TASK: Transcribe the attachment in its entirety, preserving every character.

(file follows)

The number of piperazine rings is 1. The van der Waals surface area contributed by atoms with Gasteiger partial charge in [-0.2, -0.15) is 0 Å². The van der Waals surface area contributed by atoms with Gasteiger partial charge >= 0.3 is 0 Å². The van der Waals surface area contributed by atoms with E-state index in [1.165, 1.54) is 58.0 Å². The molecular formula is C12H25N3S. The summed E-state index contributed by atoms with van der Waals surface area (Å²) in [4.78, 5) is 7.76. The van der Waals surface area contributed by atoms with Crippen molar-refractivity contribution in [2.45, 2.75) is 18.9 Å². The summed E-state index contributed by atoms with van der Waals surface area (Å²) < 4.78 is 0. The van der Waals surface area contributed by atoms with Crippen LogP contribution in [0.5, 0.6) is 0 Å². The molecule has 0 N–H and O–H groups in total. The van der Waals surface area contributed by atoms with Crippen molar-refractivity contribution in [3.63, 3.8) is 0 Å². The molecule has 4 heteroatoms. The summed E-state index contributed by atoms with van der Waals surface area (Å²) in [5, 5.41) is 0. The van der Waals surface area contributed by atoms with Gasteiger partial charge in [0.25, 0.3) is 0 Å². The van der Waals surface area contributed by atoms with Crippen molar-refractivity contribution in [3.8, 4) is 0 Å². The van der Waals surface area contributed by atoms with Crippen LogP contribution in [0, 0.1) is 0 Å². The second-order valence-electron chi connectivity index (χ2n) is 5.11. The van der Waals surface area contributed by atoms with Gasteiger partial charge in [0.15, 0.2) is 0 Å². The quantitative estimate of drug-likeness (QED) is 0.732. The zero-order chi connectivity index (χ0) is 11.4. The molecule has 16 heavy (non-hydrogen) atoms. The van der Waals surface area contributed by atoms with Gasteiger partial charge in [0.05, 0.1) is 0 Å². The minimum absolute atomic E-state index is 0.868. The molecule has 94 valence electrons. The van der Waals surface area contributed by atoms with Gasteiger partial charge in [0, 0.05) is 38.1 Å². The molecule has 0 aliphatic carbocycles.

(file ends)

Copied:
The number of piperazine rings is 1. The van der Waals surface area contributed by atoms with Gasteiger partial charge in [-0.2, -0.15) is 0 Å². The van der Waals surface area contributed by atoms with Gasteiger partial charge >= 0.3 is 0 Å². The van der Waals surface area contributed by atoms with E-state index in [1.165, 1.54) is 58.0 Å². The molecular formula is C12H25N3S. The summed E-state index contributed by atoms with van der Waals surface area (Å²) in [4.78, 5) is 7.76. The van der Waals surface area contributed by atoms with Crippen molar-refractivity contribution in [2.45, 2.75) is 18.9 Å². The summed E-state index contributed by atoms with van der Waals surface area (Å²) < 4.78 is 0. The van der Waals surface area contributed by atoms with Crippen LogP contribution in [0.5, 0.6) is 0 Å². The molecule has 0 N–H and O–H groups in total. The van der Waals surface area contributed by atoms with Crippen molar-refractivity contribution in [3.63, 3.8) is 0 Å². The molecule has 4 heteroatoms. The summed E-state index contributed by atoms with van der Waals surface area (Å²) in [5, 5.41) is 0. The van der Waals surface area contributed by atoms with Gasteiger partial charge in [0.25, 0.3) is 0 Å². The van der Waals surface area contributed by atoms with Crippen molar-refractivity contribution in [3.8, 4) is 0 Å². The van der Waals surface area contributed by atoms with Crippen LogP contribution in [0, 0.1) is 0 Å². The second-order valence-electron chi connectivity index (χ2n) is 5.11. The van der Waals surface area contributed by atoms with Gasteiger partial charge in [0.15, 0.2) is 0 Å². The quantitative estimate of drug-likeness (QED) is 0.732. The zero-order chi connectivity index (χ0) is 11.4. The molecule has 16 heavy (non-hydrogen) atoms. The van der Waals surface area contributed by atoms with Gasteiger partial charge in [0.05, 0.1) is 0 Å². The minimum absolute atomic E-state index is 0.868. The molecule has 94 valence electrons. The van der Waals surface area contributed by atoms with Gasteiger partial charge in [0, 0.05) is 38.1 Å². The molecule has 0 aliphatic carbocycles.